The curriculum can be taught using both a traditional classroom approach and an independent approach to learning. The weighting of each approach can vary according to the learning styles of the students you have and your own teaching philosophy.
It is important to have the students become more independent learners and problem solvers as the course progresses. These are the skills students will need to succeed in Web Design/Development.
Note: Students will require at least one month of each four month semester to work independently on their term website project and their assigned term project.
A traditional classroom study approach can be followed where a lecture is given in the beginning of class, followed by some form of practice like an assignment. Traditional tests/quizzes can also be used.
With this approach all students are basically working on the same lesson. Advanced students can be encouraged to help teach their peers, or they can explore advanced topics related to each lesson by using online tutorials like codeacademy or similar. Advanced students can also work on their term website project. Advanced sections of the curriculum are marked as (advanced).
Some students are independent learners and can work independently. These students will do very well with project based learning. The advantage to this approach is it allows each student to work at a pace that best meets their needs.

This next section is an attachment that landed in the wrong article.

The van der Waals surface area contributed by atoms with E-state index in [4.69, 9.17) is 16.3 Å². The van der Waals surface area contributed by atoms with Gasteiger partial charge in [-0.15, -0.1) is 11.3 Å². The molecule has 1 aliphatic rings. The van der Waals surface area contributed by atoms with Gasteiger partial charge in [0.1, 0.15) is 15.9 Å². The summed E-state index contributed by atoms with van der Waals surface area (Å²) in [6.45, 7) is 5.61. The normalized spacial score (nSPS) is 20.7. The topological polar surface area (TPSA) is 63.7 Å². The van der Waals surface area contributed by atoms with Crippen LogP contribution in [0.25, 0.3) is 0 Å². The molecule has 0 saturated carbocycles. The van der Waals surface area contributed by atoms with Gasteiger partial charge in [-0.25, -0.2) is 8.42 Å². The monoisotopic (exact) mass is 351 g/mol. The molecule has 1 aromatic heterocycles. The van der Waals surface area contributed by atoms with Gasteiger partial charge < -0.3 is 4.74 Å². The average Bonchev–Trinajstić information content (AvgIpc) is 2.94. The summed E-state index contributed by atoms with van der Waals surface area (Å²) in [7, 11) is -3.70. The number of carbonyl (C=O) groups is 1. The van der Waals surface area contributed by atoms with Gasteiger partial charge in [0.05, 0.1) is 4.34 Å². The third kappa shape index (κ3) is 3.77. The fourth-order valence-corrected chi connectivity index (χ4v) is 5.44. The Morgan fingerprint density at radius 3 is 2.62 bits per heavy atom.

Cooperative learning can also be integrated into the curriculum. For example, students can collaborate on showing their learning by completing a website project together.
Project Based Learning : Benefits and Strategies
- Project based learning engages students by having them create something meaningful to themselves or the community around them.
Strategy: Encourage students to seek out opportunities for the development of web projects. This can involve projects for family members or friends. Students can also advertise their services online.
- Creating projects almost always leads to unexpected twists and turns of the students’ paths of learning.
Strategy: Encourage students to go beyond their limits of knowledge on any project or assignment.
- Designing projects encourages problem solving.
Strategy: Use your own work experiences to introduce problems that you had to solve in the workplace. Walk students through the steps that you took to solve the problems that you encountered.
Strategy: Lead students through the steps needed to solve a problem, do not give direct answers. Encourage students to solve their own problems by searching online forums or online tutorials; stack overflow is a great resource for solving technology problems.
- Creating projects makes students put themselves in the shoes of the end user. They must consider the individual(end user) who will use the product.
Strategy: Encourage students to test each other’s projects (products).
- Creating projects provides opportunities for collaboration.
Strategy: Encourage students to heavily comment their code in order that other programmers can easily understand what they have coded.
Strategy: Integrate collaboration into assignments where possible.
- Designing projects transfers responsibility for the learning process to the student.
Strategy: Have students reflect on how they solved problems.
Strategy: Put students in the role of teacher by having them teach other students.